Only a test
Published 8:43 pm Monday, November 7, 2011
This is only a test. I repeat, this is only a test.
Tomorrow, the federal government will conduct the first-ever nationwide test of the Emergency Alert System. The government, cable companies and radio stations are trying to get the word out about the test beforehand, because some portions of it will not indicate that it is only a test.
The test is being conducted by the Federal Emergency Management Agency, the Federal Communications Commission and the National Oceanic and Atmospheric Administration.
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“A national test will help federal partners and EAS participants determine the reliability of the system, as well as its effectiveness in notifying the public of emergencies and potential dangers both nationally and regionally,” a press release from FEMA stated.
The test will occur at 2 p.m. Wednesday and last between 30 and 60 seconds. Television, radio, cable and satellite broadcasts will be interrupted.
During the test, listeners will hear a message stating, “This is a test.” It could resemble the periodic, local tests with which many people are already familiar.
However, the video portion of the test on television screens will not indicate it is a test. The text at the top of the television screen might state that an “Emergency Action Notification has been issued.”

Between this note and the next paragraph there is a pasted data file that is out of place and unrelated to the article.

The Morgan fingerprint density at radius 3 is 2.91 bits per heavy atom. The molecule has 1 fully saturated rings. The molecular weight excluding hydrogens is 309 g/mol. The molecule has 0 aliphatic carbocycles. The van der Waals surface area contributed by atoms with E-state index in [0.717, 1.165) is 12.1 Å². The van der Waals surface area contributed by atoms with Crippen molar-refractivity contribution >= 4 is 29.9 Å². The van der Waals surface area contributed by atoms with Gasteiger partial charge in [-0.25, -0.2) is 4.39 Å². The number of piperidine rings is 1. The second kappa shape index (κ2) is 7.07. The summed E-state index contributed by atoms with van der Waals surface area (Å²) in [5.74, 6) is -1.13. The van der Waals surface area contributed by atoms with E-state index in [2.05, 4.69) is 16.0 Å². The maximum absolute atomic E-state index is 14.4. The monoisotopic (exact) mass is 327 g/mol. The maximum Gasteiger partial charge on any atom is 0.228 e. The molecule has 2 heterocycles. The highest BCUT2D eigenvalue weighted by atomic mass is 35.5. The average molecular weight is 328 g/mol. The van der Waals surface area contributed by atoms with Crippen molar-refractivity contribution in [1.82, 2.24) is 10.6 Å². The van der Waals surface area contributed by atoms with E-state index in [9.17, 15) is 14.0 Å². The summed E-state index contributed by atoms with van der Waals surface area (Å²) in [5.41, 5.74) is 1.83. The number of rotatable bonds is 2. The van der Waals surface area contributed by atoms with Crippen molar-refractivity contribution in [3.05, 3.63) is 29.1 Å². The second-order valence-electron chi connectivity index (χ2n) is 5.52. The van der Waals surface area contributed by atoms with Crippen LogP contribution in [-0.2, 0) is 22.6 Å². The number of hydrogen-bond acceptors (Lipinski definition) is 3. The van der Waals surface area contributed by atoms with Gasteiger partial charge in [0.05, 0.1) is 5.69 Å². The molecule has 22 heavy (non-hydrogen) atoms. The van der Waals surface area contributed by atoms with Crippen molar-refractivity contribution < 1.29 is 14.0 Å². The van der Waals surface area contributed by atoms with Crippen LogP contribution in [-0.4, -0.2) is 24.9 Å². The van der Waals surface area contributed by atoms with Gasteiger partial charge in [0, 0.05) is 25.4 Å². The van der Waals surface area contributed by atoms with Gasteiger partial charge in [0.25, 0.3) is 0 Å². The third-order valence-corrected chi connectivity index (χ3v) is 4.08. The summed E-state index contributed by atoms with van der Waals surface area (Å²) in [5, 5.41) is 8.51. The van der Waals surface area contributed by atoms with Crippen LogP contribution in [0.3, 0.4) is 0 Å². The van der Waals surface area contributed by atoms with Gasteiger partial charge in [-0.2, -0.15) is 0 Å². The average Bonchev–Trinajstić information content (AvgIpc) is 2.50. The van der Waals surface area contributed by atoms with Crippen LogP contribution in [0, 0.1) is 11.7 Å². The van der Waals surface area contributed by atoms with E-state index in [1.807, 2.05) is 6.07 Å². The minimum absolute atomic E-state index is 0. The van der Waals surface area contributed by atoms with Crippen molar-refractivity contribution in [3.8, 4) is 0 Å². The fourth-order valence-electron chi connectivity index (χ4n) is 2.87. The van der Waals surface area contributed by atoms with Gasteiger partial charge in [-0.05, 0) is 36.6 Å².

“Charter wants to ensure that all customers, specifically those that are elderly and hearing impaired, are aware this is only a test and there is no need to become alarmed,” stated a press release from Charter Communications, cable provider for Suffolk.
Currently, state-level tests are conducted on a monthly basis, and local-level tests are done weekly. However, no top-down review of the system has ever been undertaken, according to the FCC’s website.
All EAS participants must report back to the FCC on the results of the test, including whether they received the alert message and whether they rebroadcast it. FEMA and the FCC will study the results to determine where the problems with the system are and how best to remedy them.
The date and time were chosen because it is toward the end of hurricane season and before winter weather season, and so that it would occur during working hours across the United States, according to the FCC’s website.
The agencies anticipate that nationwide tests of the system now will be conducted periodically, according to the website.